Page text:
Tag Archives: AMCIS

CFP: AMCIS 2018 – Openness in Research and Practice

AMCIS Submission Guidelines

Submission Deadline: February 28, 2018 (Central Time noon)
http://amcis2018.aisnet.org/submissions/call-for-papers/

Track Co-Chairs:

  1. Matt Germonprez, University of Nebraska at Omaha, germonprez@gmail.com (primary contact)
  2. Daniel Schlagwein, University of New South Wales, (Australia) schlagwein@unsw.edu.au

Description of Proposed Track:

The track seeks research papers in all things related to “openness” and the sharing of information in organizations and society. Papers in this track will be those that share new ideas about theoretical and empirical research on the wide range of phenomena emerging at the intersection of Information Systems and various forms of legal, technological, organizational, and societal openness.

Relevant topics for papers include: New modes of knowledge creation embedded in open source and open content licensing, radical inclusivity of the crowd to share knowledge, effort and value, the tearing down of traditional organizational boundaries to enable new forms of innovation, or the reinvention of commons or open spaces to share information related to education, science, and democratic participation. Openness continues to be a transformative force that demands the rigorous and considered investigation of the Information Systems community. This track provides a forum to further our understanding of these dynamic and complex ideas.

Minitrack 1: Stakeholders in Open Source Software
Katherine Chudoba, kathy.chudoba@asu.edu
Donald Wynn, dwynn1@udayton.edu

We invite submissions to the mini-track, ‘Open Source Software’ within the Openness in Research and Practice track for AMCIS 2018. This mini-track welcomes theoretical, empirical, and intervention research, in either completed research or emergent research forum (research-in-progress) format, which relates to OSS development and use. We seek submissions around topics related to the OSS stakeholders, including those who collaborate in the creation of OSS (i.e. volunteers, paid developers, students, consultants, educational institutions, for-profit companies, foundations, governments) and those who use OSS (i.e. individuals, educational institutions, for-profit companies, governments). Understanding how these stakeholders interface with each other historically and presently through the software, OSS platforms (i.e. GitHub), social networks, licenses, norms, culture, financial exchanges etc. is of interest for this mini-track. Further, the impact of these interactions on individual and organizational behaviors and individual psychological outcomes would fit with the theme of the mini-track.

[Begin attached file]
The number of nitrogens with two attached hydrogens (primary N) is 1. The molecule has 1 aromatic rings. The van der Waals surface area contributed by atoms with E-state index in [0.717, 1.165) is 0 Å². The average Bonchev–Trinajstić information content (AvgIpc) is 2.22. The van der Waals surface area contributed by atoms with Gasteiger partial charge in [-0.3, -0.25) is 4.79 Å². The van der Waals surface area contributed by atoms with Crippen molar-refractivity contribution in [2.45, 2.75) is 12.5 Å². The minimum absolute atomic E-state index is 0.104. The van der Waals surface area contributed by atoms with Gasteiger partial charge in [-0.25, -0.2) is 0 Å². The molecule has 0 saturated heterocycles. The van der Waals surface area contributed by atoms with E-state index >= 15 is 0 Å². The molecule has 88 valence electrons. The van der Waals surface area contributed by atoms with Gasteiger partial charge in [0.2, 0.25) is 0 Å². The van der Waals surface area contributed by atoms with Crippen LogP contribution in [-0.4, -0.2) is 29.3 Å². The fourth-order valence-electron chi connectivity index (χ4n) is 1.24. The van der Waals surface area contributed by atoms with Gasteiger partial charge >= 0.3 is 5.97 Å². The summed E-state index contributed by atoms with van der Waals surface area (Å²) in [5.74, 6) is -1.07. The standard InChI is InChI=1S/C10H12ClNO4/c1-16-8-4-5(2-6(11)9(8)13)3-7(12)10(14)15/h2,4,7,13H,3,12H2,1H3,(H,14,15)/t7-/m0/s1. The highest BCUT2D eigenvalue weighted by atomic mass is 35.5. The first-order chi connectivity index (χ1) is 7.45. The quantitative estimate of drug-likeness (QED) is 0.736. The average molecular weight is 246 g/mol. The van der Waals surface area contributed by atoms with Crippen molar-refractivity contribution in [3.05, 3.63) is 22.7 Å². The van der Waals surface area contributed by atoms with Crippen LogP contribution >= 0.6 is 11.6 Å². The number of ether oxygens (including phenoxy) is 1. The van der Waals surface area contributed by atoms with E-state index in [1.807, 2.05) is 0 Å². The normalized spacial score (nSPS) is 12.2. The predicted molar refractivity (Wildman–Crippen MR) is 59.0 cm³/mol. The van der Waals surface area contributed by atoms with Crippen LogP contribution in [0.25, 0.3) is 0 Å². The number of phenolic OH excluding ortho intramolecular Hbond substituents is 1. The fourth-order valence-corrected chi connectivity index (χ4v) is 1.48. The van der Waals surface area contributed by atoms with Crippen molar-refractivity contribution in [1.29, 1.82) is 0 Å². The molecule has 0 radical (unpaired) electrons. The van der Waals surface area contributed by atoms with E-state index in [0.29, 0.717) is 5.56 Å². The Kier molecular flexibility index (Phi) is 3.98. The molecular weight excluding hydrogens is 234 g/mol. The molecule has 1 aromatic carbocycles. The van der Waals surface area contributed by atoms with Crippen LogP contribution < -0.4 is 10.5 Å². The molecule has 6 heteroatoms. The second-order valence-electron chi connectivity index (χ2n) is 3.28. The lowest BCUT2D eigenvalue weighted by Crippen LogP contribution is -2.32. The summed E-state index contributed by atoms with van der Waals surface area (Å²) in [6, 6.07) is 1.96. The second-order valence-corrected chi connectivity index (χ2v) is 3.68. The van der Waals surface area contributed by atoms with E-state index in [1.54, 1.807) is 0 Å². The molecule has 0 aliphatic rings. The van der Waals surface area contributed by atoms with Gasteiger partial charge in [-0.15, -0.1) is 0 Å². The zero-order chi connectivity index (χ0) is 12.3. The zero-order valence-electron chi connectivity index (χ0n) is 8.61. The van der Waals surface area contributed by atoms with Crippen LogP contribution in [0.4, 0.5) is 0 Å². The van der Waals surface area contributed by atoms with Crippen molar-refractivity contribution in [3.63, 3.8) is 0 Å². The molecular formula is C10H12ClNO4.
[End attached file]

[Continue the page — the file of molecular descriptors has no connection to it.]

Minitrack 2: Peer Production Project Health
Georg Link, glink@unomaha.edu
Eleni Constantinou, eleni.constantinou@umons.ac.be
Bram Adams, bram@cs.queensu.ca

Peer production projects include open source, citizen science, or crowdsourcing communities, where the community is driving product innovation. Given the increasing strategic value of peer production for companies, defining and measuring health of peer production projects has become essential for community managers and other stakeholders. Healthy peer production projects should produce quality outcomes, be long-lived, and be self-sustained. Health is enabled by community growth, financial resources, and collaboration tools. An additional challenge is assessing and monitoring health within peer production ecosystems of interrelated projects. Relevant papers should investigate not only the definition of peer production project health but also metrics to measure health and the context in which these metrics should be interpreted. Furthermore, we are interested in the impact of health on projects and the whole ecosystem they are participating in as well as the impact of using metrics, for example, the potential for gaming the metrics.

Minitrack 3: Sustainable Open Business Models and Ecosystems
Joseph Feller, jfeller@ucc.ie
Gaye Kiely, gaye.kiely@ucc.ie

Legal, technological, economic, procedural, and structural openness affords individuals, organisations and communities the opportunity to sustainably create and capture value in novel and powerful ways. However, this value is predicated on the adoption and/or development of appropriate business models, organisational forms, and ecosystems. We are interested in research exploring the tough questions raised by openness. This mini-track invites research papers, research-in-progress papers, and panels on topics relating to sustainable open business models and ecosystems. We are interested in the application of openness to diverse contexts and the sustainability of the business models and ecosystems that emerge. We welcome a broad range of empirical and conceptual work, drawing on a range of research methods including quantitative, qualitative, design science, action research, literature reviews, and other approaches.